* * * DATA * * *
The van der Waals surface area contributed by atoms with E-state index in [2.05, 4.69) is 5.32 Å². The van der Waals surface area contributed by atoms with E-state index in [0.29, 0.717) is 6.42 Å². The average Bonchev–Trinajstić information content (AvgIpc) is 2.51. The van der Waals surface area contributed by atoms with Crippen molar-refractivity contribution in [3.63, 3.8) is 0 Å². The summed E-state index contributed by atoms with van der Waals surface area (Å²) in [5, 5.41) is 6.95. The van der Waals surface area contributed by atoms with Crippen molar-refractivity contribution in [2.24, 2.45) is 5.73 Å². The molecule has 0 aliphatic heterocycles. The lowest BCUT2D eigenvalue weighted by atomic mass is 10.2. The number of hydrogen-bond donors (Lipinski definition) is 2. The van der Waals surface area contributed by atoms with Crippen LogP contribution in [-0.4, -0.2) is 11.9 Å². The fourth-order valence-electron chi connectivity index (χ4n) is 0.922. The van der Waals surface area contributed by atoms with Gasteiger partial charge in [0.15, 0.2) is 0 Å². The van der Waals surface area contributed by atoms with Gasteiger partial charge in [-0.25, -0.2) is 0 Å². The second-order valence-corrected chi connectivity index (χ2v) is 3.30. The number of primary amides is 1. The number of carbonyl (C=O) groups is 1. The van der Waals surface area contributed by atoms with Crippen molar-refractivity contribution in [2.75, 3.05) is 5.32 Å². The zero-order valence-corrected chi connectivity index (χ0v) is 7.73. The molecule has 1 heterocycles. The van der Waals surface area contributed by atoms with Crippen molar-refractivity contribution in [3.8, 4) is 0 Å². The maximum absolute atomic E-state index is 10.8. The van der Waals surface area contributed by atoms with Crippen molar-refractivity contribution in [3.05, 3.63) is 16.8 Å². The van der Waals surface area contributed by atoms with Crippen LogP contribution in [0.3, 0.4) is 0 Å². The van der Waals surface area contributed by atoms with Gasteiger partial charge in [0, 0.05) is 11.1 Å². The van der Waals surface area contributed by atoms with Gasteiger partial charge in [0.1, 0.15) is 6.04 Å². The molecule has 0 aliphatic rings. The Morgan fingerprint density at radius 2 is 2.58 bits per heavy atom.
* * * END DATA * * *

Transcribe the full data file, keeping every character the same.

The van der Waals surface area contributed by atoms with E-state index in [2.05, 4.69) is 5.32 Å². The van der Waals surface area contributed by atoms with E-state index in [0.29, 0.717) is 6.42 Å². The average Bonchev–Trinajstić information content (AvgIpc) is 2.51. The van der Waals surface area contributed by atoms with Crippen molar-refractivity contribution in [3.63, 3.8) is 0 Å². The summed E-state index contributed by atoms with van der Waals surface area (Å²) in [5, 5.41) is 6.95. The van der Waals surface area contributed by atoms with Crippen molar-refractivity contribution in [2.24, 2.45) is 5.73 Å². The molecule has 0 aliphatic heterocycles. The lowest BCUT2D eigenvalue weighted by atomic mass is 10.2. The number of hydrogen-bond donors (Lipinski definition) is 2. The van der Waals surface area contributed by atoms with Crippen LogP contribution in [-0.4, -0.2) is 11.9 Å². The fourth-order valence-electron chi connectivity index (χ4n) is 0.922. The van der Waals surface area contributed by atoms with Gasteiger partial charge in [0.15, 0.2) is 0 Å². The van der Waals surface area contributed by atoms with Gasteiger partial charge in [-0.25, -0.2) is 0 Å². The second-order valence-corrected chi connectivity index (χ2v) is 3.30. The number of primary amides is 1. The number of carbonyl (C=O) groups is 1. The van der Waals surface area contributed by atoms with Crippen molar-refractivity contribution in [2.75, 3.05) is 5.32 Å². The zero-order valence-corrected chi connectivity index (χ0v) is 7.73. The molecule has 1 heterocycles. The van der Waals surface area contributed by atoms with Crippen molar-refractivity contribution in [3.8, 4) is 0 Å². The maximum absolute atomic E-state index is 10.8. The van der Waals surface area contributed by atoms with Crippen molar-refractivity contribution in [3.05, 3.63) is 16.8 Å². The van der Waals surface area contributed by atoms with Crippen LogP contribution in [0.3, 0.4) is 0 Å². The van der Waals surface area contributed by atoms with Gasteiger partial charge in [0, 0.05) is 11.1 Å². The van der Waals surface area contributed by atoms with Gasteiger partial charge in [0.1, 0.15) is 6.04 Å². The molecule has 0 aliphatic rings. The Morgan fingerprint density at radius 2 is 2.58 bits per heavy atom.